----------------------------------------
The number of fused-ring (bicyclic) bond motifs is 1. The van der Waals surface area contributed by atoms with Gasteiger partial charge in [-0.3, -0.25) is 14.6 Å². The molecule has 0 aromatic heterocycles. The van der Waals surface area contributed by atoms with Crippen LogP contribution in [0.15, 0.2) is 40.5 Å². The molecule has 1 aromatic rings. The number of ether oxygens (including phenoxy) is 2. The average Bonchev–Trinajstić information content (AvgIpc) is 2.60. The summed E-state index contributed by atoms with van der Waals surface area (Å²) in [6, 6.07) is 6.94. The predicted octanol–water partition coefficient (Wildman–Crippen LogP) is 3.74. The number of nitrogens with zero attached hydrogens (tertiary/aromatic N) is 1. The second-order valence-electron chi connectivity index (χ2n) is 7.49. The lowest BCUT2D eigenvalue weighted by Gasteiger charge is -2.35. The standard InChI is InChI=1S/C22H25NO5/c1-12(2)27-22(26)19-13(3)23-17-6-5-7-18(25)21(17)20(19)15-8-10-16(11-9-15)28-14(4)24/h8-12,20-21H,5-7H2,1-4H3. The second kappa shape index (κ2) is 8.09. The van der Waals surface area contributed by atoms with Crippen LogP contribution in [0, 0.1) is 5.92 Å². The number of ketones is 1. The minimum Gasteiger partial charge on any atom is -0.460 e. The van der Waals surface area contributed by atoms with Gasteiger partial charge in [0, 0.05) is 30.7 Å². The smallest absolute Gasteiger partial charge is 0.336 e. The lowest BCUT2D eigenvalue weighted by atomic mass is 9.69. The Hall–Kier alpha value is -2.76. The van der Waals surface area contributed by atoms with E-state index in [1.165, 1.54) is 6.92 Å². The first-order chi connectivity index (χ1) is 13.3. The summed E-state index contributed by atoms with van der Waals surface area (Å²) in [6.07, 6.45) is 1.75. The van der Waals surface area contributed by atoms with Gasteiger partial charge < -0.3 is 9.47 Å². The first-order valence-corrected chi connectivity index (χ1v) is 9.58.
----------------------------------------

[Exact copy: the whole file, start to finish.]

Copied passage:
The number of fused-ring (bicyclic) bond motifs is 1. The van der Waals surface area contributed by atoms with Gasteiger partial charge in [-0.3, -0.25) is 14.6 Å². The molecule has 0 aromatic heterocycles. The van der Waals surface area contributed by atoms with Crippen LogP contribution in [0.15, 0.2) is 40.5 Å². The molecule has 1 aromatic rings. The number of ether oxygens (including phenoxy) is 2. The average Bonchev–Trinajstić information content (AvgIpc) is 2.60. The summed E-state index contributed by atoms with van der Waals surface area (Å²) in [6, 6.07) is 6.94. The predicted octanol–water partition coefficient (Wildman–Crippen LogP) is 3.74. The number of nitrogens with zero attached hydrogens (tertiary/aromatic N) is 1. The second-order valence-electron chi connectivity index (χ2n) is 7.49. The lowest BCUT2D eigenvalue weighted by Gasteiger charge is -2.35. The standard InChI is InChI=1S/C22H25NO5/c1-12(2)27-22(26)19-13(3)23-17-6-5-7-18(25)21(17)20(19)15-8-10-16(11-9-15)28-14(4)24/h8-12,20-21H,5-7H2,1-4H3. The second kappa shape index (κ2) is 8.09. The van der Waals surface area contributed by atoms with Crippen LogP contribution in [0, 0.1) is 5.92 Å². The number of ketones is 1. The minimum Gasteiger partial charge on any atom is -0.460 e. The van der Waals surface area contributed by atoms with Gasteiger partial charge in [0, 0.05) is 30.7 Å². The smallest absolute Gasteiger partial charge is 0.336 e. The lowest BCUT2D eigenvalue weighted by atomic mass is 9.69. The Hall–Kier alpha value is -2.76. The van der Waals surface area contributed by atoms with E-state index in [1.165, 1.54) is 6.92 Å². The first-order chi connectivity index (χ1) is 13.3. The summed E-state index contributed by atoms with van der Waals surface area (Å²) in [6.07, 6.45) is 1.75. The van der Waals surface area contributed by atoms with Gasteiger partial charge < -0.3 is 9.47 Å². The first-order valence-corrected chi connectivity index (χ1v) is 9.58.